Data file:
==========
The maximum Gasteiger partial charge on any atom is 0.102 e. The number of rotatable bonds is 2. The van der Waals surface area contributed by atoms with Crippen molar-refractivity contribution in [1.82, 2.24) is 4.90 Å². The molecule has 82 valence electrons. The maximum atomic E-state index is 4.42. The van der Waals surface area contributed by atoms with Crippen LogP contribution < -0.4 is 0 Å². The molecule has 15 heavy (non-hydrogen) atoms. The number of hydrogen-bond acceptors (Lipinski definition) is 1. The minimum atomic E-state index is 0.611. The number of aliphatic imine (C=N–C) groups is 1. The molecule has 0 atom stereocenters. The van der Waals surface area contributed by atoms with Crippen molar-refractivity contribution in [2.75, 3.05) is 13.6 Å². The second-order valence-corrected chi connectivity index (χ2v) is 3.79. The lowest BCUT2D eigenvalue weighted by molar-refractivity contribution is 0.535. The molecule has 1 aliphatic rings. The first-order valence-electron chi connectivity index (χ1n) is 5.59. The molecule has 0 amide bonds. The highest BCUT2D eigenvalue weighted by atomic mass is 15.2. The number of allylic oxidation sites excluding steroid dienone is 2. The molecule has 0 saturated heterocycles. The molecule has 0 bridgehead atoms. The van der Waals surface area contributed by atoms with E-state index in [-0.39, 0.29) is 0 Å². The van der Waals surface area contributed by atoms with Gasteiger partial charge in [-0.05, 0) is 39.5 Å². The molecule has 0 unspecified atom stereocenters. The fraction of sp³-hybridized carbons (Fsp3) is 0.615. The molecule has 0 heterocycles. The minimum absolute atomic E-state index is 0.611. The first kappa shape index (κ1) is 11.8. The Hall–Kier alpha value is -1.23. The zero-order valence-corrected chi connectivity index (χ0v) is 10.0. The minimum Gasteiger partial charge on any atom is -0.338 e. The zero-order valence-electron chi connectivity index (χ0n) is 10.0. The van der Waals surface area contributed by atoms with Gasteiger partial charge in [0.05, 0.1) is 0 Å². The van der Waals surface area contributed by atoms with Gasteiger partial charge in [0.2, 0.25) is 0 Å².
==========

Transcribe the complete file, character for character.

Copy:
The maximum Gasteiger partial charge on any atom is 0.102 e. The number of rotatable bonds is 2. The van der Waals surface area contributed by atoms with Crippen molar-refractivity contribution in [1.82, 2.24) is 4.90 Å². The molecule has 82 valence electrons. The maximum atomic E-state index is 4.42. The van der Waals surface area contributed by atoms with Crippen LogP contribution < -0.4 is 0 Å². The molecule has 15 heavy (non-hydrogen) atoms. The number of hydrogen-bond acceptors (Lipinski definition) is 1. The minimum atomic E-state index is 0.611. The number of aliphatic imine (C=N–C) groups is 1. The molecule has 0 atom stereocenters. The van der Waals surface area contributed by atoms with Crippen molar-refractivity contribution in [2.75, 3.05) is 13.6 Å². The second-order valence-corrected chi connectivity index (χ2v) is 3.79. The lowest BCUT2D eigenvalue weighted by molar-refractivity contribution is 0.535. The molecule has 1 aliphatic rings. The first-order valence-electron chi connectivity index (χ1n) is 5.59. The molecule has 0 amide bonds. The highest BCUT2D eigenvalue weighted by atomic mass is 15.2. The number of allylic oxidation sites excluding steroid dienone is 2. The molecule has 0 saturated heterocycles. The molecule has 0 bridgehead atoms. The van der Waals surface area contributed by atoms with E-state index in [-0.39, 0.29) is 0 Å². The van der Waals surface area contributed by atoms with Gasteiger partial charge in [-0.05, 0) is 39.5 Å². The molecule has 0 unspecified atom stereocenters. The fraction of sp³-hybridized carbons (Fsp3) is 0.615. The molecule has 0 heterocycles. The minimum absolute atomic E-state index is 0.611. The first kappa shape index (κ1) is 11.8. The Hall–Kier alpha value is -1.23. The zero-order valence-corrected chi connectivity index (χ0v) is 10.0. The minimum Gasteiger partial charge on any atom is -0.338 e. The zero-order valence-electron chi connectivity index (χ0n) is 10.0. The van der Waals surface area contributed by atoms with Gasteiger partial charge in [0.05, 0.1) is 0 Å². The van der Waals surface area contributed by atoms with Gasteiger partial charge in [0.2, 0.25) is 0 Å².